Well, it’s Mary Hocking Reading Week, hosted as usual by Heaven-Ali, and of course this year we have the excitement of the fact that Bello Books have been busy reissuing Hocking’s novels, half in February and out already and half to come in July (read more about that here). I have read a few of this novelist’s books before, namely the Fairley Trilogy (find those reviews by searching for Mary Hocking ) and in last year’s reading week, “An Irrelevant Woman“.
This year, I had the choice of the first set of republished books, and I decided to go for “A Time of War” and (hopefully) its sequel “The Hopeful Traveller” as they appealed most. I picked up the ebooks as I was doing some zipping around and wanted them handy on my Kindle, but do take a look at the print versions, too, which look gorgeous.
Mary Hocking – “A Time of War”
(03 April 2016 – ebook)
In this very accomplished and well-put-together novel, Hocking uses the handy conceit of examining the lives of a group of Wrens living in one hut on a military base towards the end of WW2 in order to explore different attitudes to the change in their lives that this period represented and different reactions to wartime and service life.
We enter the camp with cheeky Irish girl, Kerren, full of mischief and stories, and in a clever and technically adept manner, we are left with her at the end, too, more sober and having gone through the mill of war, although the perspective has shifted between the girls during the narrative. In the time in between, various experiences, all soaked through with war and what it means, will have marked the group of women – and the men they interact with – forever.
There are some challenging and even occasionally gruesome scenes (no more than you will have been accustomed to reading in wartime books), and Hocking’s customary clear sight and slight distance from her characters highlight some difficult attitudes between men and women, the British and Americans, officers and Wrens, and I’m not sure that any of the central (or even peripheral) characters are likeable as such, but no one is a type and there is a tremendous sense of place (which Hocking is very good at) and a feeling that the portrayal of life at the camp is accurate that is borne out by a quick glance at her biography.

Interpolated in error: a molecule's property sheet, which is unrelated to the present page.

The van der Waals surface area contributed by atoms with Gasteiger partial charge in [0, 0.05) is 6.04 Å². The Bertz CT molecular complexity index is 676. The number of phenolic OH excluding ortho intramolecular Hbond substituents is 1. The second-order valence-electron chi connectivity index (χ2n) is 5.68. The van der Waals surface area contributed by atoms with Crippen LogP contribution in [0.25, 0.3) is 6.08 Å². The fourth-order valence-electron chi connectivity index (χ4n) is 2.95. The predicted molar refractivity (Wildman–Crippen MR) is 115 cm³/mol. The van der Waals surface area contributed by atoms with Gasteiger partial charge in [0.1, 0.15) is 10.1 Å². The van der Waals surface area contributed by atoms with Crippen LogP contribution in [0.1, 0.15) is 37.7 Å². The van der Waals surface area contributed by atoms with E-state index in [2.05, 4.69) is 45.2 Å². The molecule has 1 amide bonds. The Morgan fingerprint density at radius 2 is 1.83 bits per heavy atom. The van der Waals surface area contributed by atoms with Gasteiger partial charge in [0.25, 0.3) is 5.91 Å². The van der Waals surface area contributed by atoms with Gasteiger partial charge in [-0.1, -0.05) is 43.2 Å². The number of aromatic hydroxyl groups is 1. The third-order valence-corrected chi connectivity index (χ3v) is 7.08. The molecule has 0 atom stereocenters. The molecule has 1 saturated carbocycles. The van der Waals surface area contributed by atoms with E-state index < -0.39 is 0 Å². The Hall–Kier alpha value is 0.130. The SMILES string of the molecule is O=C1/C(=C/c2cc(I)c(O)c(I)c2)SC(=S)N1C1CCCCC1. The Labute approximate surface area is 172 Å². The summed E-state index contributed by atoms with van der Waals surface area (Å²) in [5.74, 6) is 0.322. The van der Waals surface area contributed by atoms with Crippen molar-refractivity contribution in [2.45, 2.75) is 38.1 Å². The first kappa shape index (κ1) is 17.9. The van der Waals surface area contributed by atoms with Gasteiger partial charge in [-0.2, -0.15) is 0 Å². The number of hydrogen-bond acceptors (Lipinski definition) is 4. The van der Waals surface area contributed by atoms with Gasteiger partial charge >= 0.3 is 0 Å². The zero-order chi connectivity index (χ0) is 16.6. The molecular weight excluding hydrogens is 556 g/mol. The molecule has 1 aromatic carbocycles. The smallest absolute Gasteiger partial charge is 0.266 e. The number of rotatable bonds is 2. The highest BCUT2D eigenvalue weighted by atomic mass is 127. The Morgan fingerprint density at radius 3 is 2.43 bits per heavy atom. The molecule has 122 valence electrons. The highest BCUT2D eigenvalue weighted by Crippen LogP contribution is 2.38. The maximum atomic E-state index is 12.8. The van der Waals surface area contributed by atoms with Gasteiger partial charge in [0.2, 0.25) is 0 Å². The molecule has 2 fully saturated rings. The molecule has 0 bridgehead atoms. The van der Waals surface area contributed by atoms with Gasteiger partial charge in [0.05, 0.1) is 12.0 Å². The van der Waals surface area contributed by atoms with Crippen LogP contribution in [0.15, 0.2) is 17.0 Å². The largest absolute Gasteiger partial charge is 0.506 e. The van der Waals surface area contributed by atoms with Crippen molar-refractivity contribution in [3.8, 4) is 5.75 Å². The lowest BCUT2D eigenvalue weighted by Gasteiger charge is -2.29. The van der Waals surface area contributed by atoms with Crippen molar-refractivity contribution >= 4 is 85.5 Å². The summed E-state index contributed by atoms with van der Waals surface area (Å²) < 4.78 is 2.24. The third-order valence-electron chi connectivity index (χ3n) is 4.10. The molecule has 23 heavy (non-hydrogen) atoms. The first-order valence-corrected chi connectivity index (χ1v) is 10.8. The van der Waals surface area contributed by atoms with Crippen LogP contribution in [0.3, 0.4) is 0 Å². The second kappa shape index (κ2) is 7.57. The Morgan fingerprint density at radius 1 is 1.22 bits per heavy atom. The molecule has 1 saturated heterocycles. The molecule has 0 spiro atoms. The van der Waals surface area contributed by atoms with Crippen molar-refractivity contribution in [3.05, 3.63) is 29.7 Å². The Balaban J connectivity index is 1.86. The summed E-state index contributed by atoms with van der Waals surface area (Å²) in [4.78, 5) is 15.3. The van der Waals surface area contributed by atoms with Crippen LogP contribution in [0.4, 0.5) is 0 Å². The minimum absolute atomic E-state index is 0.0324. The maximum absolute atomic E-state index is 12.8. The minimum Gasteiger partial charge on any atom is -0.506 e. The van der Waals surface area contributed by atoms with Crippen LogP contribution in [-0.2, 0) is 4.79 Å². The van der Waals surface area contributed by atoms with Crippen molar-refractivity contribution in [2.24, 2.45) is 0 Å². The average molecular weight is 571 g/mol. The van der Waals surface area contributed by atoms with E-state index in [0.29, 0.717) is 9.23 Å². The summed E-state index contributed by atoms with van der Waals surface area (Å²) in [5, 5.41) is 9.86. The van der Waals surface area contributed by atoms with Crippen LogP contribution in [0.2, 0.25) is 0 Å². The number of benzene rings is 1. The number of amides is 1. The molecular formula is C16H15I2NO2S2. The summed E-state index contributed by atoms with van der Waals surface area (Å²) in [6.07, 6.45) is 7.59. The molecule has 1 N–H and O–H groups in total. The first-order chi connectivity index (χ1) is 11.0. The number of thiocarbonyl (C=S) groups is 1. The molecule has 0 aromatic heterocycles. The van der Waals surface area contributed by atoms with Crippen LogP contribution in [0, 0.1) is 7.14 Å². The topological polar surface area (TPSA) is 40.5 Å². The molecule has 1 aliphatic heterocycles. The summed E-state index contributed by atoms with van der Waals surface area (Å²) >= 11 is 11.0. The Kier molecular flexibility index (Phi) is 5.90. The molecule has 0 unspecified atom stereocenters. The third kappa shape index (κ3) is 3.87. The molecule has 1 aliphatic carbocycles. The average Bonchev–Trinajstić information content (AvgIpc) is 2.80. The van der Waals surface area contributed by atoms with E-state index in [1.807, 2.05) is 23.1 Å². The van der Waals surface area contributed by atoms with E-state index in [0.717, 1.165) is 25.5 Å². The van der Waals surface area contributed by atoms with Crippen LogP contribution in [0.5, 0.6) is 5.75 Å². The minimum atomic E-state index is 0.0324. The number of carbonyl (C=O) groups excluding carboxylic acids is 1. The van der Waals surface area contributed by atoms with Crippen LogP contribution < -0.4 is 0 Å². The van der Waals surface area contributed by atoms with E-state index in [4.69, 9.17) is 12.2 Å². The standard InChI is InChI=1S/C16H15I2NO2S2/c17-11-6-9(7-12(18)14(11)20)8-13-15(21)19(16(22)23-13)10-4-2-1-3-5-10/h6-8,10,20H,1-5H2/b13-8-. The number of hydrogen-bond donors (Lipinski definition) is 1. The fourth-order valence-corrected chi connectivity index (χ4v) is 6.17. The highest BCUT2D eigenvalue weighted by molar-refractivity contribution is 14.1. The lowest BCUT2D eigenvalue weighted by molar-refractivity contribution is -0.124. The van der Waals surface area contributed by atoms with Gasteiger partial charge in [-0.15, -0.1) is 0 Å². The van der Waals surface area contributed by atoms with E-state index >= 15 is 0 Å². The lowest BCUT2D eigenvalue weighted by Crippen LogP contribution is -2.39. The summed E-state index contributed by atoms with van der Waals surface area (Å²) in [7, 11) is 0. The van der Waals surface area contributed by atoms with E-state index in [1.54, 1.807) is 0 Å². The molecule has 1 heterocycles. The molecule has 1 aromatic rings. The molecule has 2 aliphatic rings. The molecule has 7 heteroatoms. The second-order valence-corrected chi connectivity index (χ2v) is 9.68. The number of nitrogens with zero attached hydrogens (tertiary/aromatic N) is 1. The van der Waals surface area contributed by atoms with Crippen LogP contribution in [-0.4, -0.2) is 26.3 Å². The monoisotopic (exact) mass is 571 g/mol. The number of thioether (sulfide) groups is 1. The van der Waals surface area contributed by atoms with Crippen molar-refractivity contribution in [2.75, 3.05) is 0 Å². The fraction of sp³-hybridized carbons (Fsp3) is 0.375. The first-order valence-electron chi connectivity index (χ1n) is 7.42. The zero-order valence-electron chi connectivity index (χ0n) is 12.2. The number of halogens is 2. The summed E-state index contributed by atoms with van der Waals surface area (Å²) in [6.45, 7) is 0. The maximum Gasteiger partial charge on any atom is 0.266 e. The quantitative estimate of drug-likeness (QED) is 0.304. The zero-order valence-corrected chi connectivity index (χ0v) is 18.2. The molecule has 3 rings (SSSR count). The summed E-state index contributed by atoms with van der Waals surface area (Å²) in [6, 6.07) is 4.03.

The characters are complex, their challenges are many, and you get a good sense of the brief glimpses of fun and the daily grind and privations, shivering or boiling, trying to wash in a stark ablutions block, trying to have some semblance of a normal life and feeling totally separate from those at home. Near the end, some of the characters discuss how on earth they are going to fit back into Civvy Street (and of course we will find out how some of them fare in the sequel).
I found this to be a good companion to the Fairley Trilogy, as it shows wartime from completely the other – active service – side, which is fascinating. Hocking obviously knew both very well, and while I know that her style, very precise and well-written but never hugely lyrical and what we’ve described in a chat in the Hocking Facebook group as tending towards the “chewy” can provide a distance between subject and reader, I feel that this is a full and honest portrayal of a group of diverse and complex characters thrown into a new and pretty horrific situation which is well worth reading.
This book will suit … Mary Hocking fans, people interested in mid-century women’s lives and woman writers; students of history and social history.
A quick mention while I’m here … a new edition of Shiny New Books is out – a lovely online magazine full of reviews of fiction, non-fiction and reissues to enjoy. I have a review of D. J. Taylor’s “The Prose Factory” in it – do pop over and have a browse! Hello to any new readers of this blog who’ve found me via that, and hope you’ll enjoy reading my reviews and feel free to comment on them.
I’ve got two Margery Sharp reviews saved up for Tuesday when she’s being reissued, too, but hopefully I’ll squeeze “The Hopeful Traveller” and its review in before then … (and I did – here’s the review of “The Hopeful Traveller“). I’m currently reading more Harold Nicolson diaries, too, but it’s that awful thing when you’re on The Last Volume now!